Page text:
Air like velvet

A voice addressed me in Turkish. “Sorry?” I looked up from the August edition of Time Out Istanbul. An older (than me, grin) man addressed me again, “May I share this table?” he asked, explaining, “It’s hard to find a place for one person.” “Certainly,” I replied, not wanting to hog the 4-person table I occupied. “I arrived early.” I’d already devoured half a pizza (pear, walnuts, cheese) and a great glass of fresh-brewed ice tea. I wasn’t ready to abandon the table; I hadn’t decided how to spend the rest of the evening. I had been weary all day &emdash; a reaction to the volume and intensity of recent days’ stimulation.
While he settled in I wondered about etiquette. I recalled my first trip to Germany, some 20 years ago, where people often shared tables and rarely spoke. Should I continue reading? We made eye contact. “Where are you from?” he asked. Twenty hours later (!) I returned to my room at the World House Café and Hostel.
Özcan is gregarious, curious, and happy to be alive. He writes. His first book is on Kazi Nazrul Islam, the national/rebel poet of Bangladesh.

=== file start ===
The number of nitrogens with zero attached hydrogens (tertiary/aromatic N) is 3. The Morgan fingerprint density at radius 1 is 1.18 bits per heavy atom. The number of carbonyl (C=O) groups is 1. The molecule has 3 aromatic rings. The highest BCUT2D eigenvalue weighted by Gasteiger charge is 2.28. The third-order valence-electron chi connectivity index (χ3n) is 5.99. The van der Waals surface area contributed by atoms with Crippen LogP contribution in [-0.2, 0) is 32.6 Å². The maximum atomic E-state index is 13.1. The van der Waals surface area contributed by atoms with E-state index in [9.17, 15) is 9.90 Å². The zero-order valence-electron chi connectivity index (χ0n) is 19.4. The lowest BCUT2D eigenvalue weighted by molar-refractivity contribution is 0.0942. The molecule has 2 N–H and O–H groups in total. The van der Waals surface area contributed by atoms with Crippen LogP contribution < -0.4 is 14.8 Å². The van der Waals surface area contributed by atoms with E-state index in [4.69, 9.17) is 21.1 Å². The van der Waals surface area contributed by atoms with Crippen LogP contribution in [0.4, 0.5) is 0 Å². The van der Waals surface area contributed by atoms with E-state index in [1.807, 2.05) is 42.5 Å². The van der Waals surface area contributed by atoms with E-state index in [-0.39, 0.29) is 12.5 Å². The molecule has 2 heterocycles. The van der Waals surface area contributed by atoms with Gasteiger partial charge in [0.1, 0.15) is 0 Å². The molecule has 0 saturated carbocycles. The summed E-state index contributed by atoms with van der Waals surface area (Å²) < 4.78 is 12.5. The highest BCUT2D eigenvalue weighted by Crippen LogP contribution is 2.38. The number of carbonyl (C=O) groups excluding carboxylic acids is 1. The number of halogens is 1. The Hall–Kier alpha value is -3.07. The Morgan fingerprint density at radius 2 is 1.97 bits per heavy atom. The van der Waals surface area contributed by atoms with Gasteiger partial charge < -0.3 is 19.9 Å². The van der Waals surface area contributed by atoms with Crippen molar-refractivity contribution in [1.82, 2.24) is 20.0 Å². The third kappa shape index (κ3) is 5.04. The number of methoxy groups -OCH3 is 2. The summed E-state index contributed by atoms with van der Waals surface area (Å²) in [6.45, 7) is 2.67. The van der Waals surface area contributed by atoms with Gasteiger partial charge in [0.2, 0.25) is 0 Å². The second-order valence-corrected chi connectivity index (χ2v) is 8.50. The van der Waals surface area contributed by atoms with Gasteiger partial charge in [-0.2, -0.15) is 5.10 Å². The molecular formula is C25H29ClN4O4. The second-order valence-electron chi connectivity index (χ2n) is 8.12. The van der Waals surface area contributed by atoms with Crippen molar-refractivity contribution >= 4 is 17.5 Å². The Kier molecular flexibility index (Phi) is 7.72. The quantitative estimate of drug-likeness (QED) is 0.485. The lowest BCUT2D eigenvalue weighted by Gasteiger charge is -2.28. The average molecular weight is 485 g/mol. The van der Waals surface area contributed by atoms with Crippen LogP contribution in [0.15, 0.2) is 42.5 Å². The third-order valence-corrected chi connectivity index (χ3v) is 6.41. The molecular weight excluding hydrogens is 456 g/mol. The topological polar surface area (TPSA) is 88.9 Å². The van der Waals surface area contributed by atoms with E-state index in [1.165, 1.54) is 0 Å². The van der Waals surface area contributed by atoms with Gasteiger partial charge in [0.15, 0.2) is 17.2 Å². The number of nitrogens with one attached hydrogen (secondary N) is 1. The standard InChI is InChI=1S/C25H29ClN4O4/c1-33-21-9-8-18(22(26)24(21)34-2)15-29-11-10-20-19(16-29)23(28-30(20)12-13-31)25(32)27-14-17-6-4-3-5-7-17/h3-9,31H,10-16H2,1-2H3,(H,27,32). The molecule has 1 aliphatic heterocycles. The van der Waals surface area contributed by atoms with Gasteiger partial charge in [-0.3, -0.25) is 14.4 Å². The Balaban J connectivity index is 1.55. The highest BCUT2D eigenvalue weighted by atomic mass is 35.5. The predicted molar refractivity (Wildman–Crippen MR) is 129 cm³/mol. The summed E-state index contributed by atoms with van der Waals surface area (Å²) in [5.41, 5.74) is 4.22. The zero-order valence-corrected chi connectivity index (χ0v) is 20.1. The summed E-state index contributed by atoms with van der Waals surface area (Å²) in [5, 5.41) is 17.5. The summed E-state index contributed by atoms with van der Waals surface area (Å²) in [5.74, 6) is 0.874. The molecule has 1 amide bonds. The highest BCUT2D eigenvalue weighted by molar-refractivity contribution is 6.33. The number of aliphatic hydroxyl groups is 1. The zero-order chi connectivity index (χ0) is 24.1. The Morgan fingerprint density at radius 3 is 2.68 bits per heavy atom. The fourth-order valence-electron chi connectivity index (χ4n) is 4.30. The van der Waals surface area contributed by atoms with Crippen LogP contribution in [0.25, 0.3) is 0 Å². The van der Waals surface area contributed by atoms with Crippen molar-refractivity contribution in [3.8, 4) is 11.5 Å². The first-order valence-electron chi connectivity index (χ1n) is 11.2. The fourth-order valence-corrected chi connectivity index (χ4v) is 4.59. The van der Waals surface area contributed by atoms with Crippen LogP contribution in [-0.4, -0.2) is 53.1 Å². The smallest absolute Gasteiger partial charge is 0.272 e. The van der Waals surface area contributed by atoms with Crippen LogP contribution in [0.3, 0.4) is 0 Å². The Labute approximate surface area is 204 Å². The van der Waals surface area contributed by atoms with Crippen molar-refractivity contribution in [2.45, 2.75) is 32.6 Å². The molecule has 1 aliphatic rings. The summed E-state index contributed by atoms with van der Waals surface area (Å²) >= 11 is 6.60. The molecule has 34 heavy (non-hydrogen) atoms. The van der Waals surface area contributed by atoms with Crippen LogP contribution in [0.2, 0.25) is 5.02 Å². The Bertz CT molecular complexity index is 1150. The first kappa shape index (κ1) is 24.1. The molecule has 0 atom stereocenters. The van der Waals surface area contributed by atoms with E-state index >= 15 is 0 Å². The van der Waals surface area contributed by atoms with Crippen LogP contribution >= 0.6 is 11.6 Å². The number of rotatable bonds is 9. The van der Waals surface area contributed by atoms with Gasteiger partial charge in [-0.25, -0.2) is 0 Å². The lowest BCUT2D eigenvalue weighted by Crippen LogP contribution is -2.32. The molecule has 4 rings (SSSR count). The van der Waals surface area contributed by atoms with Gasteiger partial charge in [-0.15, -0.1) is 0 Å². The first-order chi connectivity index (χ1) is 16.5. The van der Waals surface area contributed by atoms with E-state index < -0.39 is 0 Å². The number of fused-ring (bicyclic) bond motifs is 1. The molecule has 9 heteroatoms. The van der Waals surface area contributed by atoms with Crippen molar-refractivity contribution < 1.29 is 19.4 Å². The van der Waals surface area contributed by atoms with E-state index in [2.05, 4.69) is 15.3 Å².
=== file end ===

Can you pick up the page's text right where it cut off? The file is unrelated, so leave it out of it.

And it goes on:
Özcan loves his hometown, and had just completed a meeting with his publisher and several reviewers in which they approved the publication of his next book about its history. Bostanci has grown from a village of 1000 when Özcan was growing up, to a densely populated suburb of Istanbul. Eventually we ended up there, but not until after a second pizza (spinach, cheese), fresh walnuts (they taste different and have a softer texture than the dried variety we get in the States), a bottle of wine, music, flowers (we had to talk, wink), and some sightseeing.
First, the Rumi Mehmet Pasa Camii.
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I can’t recall if the famous architect Sinan (who built the Suleymaniye Mosque) built this one as well as the next mescit (small mosque) that we saw, nestled right on the shore of the Bosphorus.


This one has the most decorated public water fountain I’ve seen, and a sweet small library. There were still worshipers in the mosque at 11 pm.
Did I mention that last night there was a full moon?
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We took our last cay of the evening at Özcan ‘s sport club, where he exercises and takes sauna. (He’s a champion ping-pong player; I entertained the far-fetched fantasy of him coming to Amherst to take on George.) In the morning, I was treated to a delicious full spread mediterranean breakfast.
From passing the time alone with such activities as admiring an anonymous electrician’s work-a-day frog at The House Cafe to a companionable tour of two mosques and beautiful views of Istanbul from the Asian side, Özcan lived up to promise implied in his self-tease: “It’s not every night you meet an ambassador on the street!”
Tell me about it! ­čÖé

One thought on “Air like velvet”

  1. wnow thats the sort of experience one dreams about when theyre about to travel — so glad you had this adventure!

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